The Taoiseach has come under sustained criticism in the Dáil from Opposition leaders, who claim the Government has misled the people over the question of negotiations with the European Union and the International Monetary Fund.

But Mr Cowen insisted there was no question of the Government being involved in discussions about an EU/IMF bailout.

Mr Cowen told the Dáil that such pejorative terms did not help the situation.

He said Ireland was working with its European partners on issues that were affecting the euro area and Ireland.

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Mr Cowen said discussions would take place this week but he could not predict the outcome of those talks.

In Leaders' Questions, Fine Gael leader Enda Kenny asked the Taoiseach if he believed it was possible to move forward without a bailout. He said the banking policy of the Government had been a 'catastrophic failure'.

Mr Kenny said the IMF and European partners were not coming to say 'hello, keep at it, Brian', and that the arrival of the IMF would bring a set of strict conditions.

Mr Cowen defended the Government policy on the bank guarantee and told Labour leader Eamon Gilmore that his party's policy would have resulted in an implosion of the economy.

Mr Gilmore told the Taoiseach there was no point in pretending that tomorrow's discussions were 'fact finding missions by PhD students'. He said the IMF were not coming to do their Christmas shopping.

He asked the Taoiseach what the Government's bottom line would be in negotiations.

Mr Cowen replied by telling Mr Gilmore he would not be a very intelligent man if he thought that giving away your bottom line before negotiations took place was a good idea.

The Taoiseach said the Government's objective was to ensure that the banking system is brought back to a position where it can access funds at reasonable prices.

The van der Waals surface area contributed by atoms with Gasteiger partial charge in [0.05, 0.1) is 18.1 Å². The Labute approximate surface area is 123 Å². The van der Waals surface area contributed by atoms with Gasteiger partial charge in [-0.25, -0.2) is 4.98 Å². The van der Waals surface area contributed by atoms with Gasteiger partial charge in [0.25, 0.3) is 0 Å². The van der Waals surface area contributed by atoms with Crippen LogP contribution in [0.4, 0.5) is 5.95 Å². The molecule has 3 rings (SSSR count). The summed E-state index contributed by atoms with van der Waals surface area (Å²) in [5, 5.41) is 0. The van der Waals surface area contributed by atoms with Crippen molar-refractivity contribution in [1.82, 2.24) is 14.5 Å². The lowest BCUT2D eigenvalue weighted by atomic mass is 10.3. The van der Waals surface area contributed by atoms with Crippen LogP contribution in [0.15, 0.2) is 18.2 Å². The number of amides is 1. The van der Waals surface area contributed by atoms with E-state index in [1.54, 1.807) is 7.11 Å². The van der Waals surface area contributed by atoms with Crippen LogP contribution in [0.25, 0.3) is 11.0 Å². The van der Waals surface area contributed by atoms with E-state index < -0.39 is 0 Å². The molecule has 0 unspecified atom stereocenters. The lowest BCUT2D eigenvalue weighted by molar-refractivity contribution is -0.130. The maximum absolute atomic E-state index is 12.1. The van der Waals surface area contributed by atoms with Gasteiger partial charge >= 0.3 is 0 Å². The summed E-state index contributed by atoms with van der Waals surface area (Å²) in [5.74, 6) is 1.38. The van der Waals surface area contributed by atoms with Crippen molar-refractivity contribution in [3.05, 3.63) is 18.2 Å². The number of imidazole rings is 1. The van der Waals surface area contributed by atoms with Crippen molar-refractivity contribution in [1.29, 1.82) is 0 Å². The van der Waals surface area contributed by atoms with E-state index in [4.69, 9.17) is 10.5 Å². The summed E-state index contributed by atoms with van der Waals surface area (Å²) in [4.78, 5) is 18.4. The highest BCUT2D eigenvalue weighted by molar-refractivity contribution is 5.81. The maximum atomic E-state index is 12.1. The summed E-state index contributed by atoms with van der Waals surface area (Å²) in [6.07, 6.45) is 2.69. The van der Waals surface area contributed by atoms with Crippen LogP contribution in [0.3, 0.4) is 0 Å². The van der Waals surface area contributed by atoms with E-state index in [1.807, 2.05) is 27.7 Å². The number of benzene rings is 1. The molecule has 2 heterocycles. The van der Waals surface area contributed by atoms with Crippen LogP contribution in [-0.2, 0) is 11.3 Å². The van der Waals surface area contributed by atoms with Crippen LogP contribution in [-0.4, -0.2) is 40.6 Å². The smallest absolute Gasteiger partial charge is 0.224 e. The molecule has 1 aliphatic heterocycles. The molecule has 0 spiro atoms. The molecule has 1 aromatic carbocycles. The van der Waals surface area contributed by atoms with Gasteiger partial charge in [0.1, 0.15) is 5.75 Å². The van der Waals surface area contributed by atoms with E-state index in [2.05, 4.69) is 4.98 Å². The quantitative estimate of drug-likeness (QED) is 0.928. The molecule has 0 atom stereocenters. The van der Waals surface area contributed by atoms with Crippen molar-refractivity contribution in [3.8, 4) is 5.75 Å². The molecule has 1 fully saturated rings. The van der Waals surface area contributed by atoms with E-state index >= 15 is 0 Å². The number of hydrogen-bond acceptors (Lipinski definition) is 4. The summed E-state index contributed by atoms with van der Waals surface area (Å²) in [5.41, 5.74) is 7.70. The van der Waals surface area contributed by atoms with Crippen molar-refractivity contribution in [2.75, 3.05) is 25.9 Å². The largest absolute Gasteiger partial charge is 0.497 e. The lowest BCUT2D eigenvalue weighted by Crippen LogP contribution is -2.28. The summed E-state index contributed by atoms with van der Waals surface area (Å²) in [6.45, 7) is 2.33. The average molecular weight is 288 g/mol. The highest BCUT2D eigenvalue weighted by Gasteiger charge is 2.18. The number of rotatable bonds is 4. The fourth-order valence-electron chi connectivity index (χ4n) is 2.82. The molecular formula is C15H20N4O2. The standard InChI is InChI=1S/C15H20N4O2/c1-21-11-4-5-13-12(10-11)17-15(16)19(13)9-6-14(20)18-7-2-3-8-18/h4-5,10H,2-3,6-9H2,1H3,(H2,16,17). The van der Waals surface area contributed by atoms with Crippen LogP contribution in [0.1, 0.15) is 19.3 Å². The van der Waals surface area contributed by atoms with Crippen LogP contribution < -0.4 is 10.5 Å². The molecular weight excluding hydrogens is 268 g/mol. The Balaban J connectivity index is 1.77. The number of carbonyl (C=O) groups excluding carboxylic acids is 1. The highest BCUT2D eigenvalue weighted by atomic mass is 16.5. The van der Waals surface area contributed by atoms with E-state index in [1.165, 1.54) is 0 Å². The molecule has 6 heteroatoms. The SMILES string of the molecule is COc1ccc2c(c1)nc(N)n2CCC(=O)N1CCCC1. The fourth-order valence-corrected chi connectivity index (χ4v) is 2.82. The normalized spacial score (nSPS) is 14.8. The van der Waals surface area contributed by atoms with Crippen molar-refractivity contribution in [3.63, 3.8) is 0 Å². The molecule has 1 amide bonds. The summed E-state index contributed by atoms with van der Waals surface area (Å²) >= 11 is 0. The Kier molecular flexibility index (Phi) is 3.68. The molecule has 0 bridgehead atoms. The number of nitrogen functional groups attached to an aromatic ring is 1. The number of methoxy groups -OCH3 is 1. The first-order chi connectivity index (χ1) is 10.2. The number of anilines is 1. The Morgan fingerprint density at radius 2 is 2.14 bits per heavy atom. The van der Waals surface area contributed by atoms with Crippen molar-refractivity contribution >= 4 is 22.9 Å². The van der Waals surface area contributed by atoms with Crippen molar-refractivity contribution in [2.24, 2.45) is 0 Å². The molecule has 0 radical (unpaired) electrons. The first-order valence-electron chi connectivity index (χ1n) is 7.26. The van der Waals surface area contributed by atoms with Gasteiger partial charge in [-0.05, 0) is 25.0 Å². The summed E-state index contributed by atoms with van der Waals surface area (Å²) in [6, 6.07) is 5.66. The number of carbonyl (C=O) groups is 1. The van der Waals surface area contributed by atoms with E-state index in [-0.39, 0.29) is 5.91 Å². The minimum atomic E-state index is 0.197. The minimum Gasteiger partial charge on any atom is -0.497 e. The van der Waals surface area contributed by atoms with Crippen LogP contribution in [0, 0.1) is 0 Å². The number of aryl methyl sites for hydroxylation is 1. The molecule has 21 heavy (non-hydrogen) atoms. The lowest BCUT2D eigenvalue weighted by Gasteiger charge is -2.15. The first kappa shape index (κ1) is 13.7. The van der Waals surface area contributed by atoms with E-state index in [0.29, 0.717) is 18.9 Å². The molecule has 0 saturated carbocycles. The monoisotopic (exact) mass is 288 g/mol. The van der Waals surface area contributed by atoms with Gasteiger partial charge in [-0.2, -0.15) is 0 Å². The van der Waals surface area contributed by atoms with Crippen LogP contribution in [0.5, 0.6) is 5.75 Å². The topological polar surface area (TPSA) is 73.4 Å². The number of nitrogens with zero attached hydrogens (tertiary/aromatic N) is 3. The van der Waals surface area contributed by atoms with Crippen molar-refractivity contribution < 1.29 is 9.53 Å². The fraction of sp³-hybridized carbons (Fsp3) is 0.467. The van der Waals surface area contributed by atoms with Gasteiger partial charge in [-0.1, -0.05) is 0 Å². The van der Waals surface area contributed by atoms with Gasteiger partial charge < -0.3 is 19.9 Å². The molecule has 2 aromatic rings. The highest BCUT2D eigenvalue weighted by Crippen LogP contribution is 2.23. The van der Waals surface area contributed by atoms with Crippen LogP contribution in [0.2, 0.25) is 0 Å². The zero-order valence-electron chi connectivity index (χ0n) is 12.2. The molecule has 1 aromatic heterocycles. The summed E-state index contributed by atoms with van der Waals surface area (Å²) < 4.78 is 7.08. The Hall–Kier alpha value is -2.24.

Speaking later on RTÉ's Six-One News, Mr Cowen said there are no obvious solutions to Ireland's problems.

He said: 'There are sensible, precautionary discussions taking place at the moment. We're working collaboratively with people. I don't think we should see this as a threatening situation.

'There are no obvious solutions here until we work out what's best for the country.

'It's urgent, we accept it's urgent and we need to deal with it. We will deal with it in our own interests as well.'

Power criticises Govt approach

A Fianna Fáil backbencher has said the Government had failed the people by its inability to explain the current financial and economic situation.

Sean Power told the Dáil that his party often spoke about how educated the electorate was, yet then proceeded to treat people like fools.

Separately, Enterprise Minister Batt O'Keeffe said he wanted to make it clear that what he said over the weekend in relation to talks taking place about the banking crisis was that he had been 'unaware' of any talks taking place.

He said the same could be said of Minister Dermot Ahern.

Mr O'Keeffe said he understood that anything that was happening was part of the natural partnership approach with other countries.

Earlier today, Green Party chairman Dan Boyle raised new concerns about the latest economic developments in a post on social networking site Twitter.

Senator Boyle said: 'There is a questioning of trust and an adding to uncertainty that is making the basis for being in Government much more difficult.'